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cross-connect:

NeSpoon is a street artist from Warsaw, Poland. Her artistic focus is on the intricate patterns of lace, and breaking its granny stereotype by using it to beautify gritty urban spaces. NeSpoon calls her artistic approach the “jewellery of the public space”:

Jewellery makes people look pretty, my public jewellery has the same goal, make public places look better.

NeSpoon often uses the usual spray paint and stencils of enlarged lace patterns to produce her works on the street via

artist find at Lustik

(via aiglet12)

Tags: art
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jetgreguar:

allrightcallmefred:

fredscience:

The Doorway Effect: Why your brain won’t let you remember what you were doing before you came in here
I work in a lab, and the way our lab is set up, there are two adjacent rooms, connected by both an outer hallway and an inner doorway. I do most of my work on one side, but every time I walk over to the other side to grab a reagent or a box of tips, I completely forget what I was after. This leads to a lot of me standing with one hand on the freezer door and grumbling, “What the hell was I doing?” It got to where all I had to say was “Every damn time” and my labmate would laugh. Finally, when I explained to our new labmate why I was standing next to his bench with a glazed look in my eyes, he was able to shed some light. “Oh, yeah, that’s a well-documented phenomenon,” he said. “Doorways wipe your memory.”
Being the gung-ho new science blogger that I am, I decided to investigate. And it’s true! Well, doorways don’t literally wipe your memory. But they do encourage your brain to dump whatever it was working on before and get ready to do something new. In one study, participants played a video game in which they had to carry an object either across a room or into a new room. Then they were given a quiz. Participants who passed through a doorway had more trouble remembering what they were doing. It didn’t matter if the video game display was made smaller and less immersive, or if the participants performed the same task in an actual room—the results were similar. Returning to the room where they had begun the task didn’t help: even context didn’t serve to jog folks’ memories.
The researchers wrote that their results are consistent with what they call an “event model” of memory. They say the brain keeps some information ready to go at all times, but it can’t hold on to everything. So it takes advantage of what the researchers called an “event boundary,” like a doorway into a new room, to dump the old info and start over. Apparently my brain doesn’t care that my timer has seconds to go—if I have to go into the other room, I’m doing something new, and can’t remember that my previous task was antibody, idiot, you needed antibody.
Read more at Scientific American, or the original study.

I finally learned why I completely space when I cross to the other side of the lab, and that I’m apparently not alone.

this is actually kind of great and it’s nice to know there’s something behind that constant spacing out whenever i enter a different place

jetgreguar:

allrightcallmefred:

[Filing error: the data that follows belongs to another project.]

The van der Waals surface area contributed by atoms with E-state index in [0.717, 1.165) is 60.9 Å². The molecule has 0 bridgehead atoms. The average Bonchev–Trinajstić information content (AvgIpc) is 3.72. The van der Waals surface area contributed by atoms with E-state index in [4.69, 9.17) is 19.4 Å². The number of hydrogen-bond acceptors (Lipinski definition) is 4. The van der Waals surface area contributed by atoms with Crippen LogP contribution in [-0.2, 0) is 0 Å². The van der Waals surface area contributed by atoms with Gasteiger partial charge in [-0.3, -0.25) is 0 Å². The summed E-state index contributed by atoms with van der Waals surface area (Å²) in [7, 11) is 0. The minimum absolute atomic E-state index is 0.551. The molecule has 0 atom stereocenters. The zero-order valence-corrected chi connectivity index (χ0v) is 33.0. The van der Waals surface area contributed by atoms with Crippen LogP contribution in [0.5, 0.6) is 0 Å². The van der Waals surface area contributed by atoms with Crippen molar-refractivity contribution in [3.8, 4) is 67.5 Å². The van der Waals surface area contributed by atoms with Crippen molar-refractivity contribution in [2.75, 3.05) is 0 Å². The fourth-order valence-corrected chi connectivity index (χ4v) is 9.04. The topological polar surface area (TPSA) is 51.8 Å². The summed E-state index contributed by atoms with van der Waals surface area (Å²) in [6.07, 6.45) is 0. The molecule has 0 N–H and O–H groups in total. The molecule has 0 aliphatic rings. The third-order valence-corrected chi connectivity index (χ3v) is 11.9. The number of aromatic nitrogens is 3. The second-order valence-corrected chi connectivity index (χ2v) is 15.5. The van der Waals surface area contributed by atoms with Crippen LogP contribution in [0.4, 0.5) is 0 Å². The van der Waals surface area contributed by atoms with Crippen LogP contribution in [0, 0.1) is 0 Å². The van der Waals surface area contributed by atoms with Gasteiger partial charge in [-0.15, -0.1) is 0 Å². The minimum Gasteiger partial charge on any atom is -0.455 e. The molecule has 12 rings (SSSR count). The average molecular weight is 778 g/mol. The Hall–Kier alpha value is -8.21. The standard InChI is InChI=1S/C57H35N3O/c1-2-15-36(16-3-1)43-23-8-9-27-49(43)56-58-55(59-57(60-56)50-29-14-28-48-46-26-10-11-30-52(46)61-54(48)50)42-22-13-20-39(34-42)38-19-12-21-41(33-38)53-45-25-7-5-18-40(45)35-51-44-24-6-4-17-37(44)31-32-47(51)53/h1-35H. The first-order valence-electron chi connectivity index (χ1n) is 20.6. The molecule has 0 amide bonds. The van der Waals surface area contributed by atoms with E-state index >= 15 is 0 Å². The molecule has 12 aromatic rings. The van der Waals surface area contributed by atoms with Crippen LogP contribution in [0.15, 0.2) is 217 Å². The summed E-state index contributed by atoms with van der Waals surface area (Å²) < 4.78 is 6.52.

fredscience:

The Doorway Effect: Why your brain won’t let you remember what you were doing before you came in here

I work in a lab, and the way our lab is set up, there are two adjacent rooms, connected by both an outer hallway and an inner doorway. I do most of my work on one side, but every time I walk over to the other side to grab a reagent or a box of tips, I completely forget what I was after. This leads to a lot of me standing with one hand on the freezer door and grumbling, “What the hell was I doing?” It got to where all I had to say was “Every damn time” and my labmate would laugh. Finally, when I explained to our new labmate why I was standing next to his bench with a glazed look in my eyes, he was able to shed some light. “Oh, yeah, that’s a well-documented phenomenon,” he said. “Doorways wipe your memory.”

Being the gung-ho new science blogger that I am, I decided to investigate. And it’s true! Well, doorways don’t literally wipe your memory. But they do encourage your brain to dump whatever it was working on before and get ready to do something new. In one study, participants played a video game in which they had to carry an object either across a room or into a new room. Then they were given a quiz. Participants who passed through a doorway had more trouble remembering what they were doing. It didn’t matter if the video game display was made smaller and less immersive, or if the participants performed the same task in an actual room—the results were similar. Returning to the room where they had begun the task didn’t help: even context didn’t serve to jog folks’ memories.

The researchers wrote that their results are consistent with what they call an “event model” of memory. They say the brain keeps some information ready to go at all times, but it can’t hold on to everything. So it takes advantage of what the researchers called an “event boundary,” like a doorway into a new room, to dump the old info and start over. Apparently my brain doesn’t care that my timer has seconds to go—if I have to go into the other room, I’m doing something new, and can’t remember that my previous task was antibody, idiot, you needed antibody.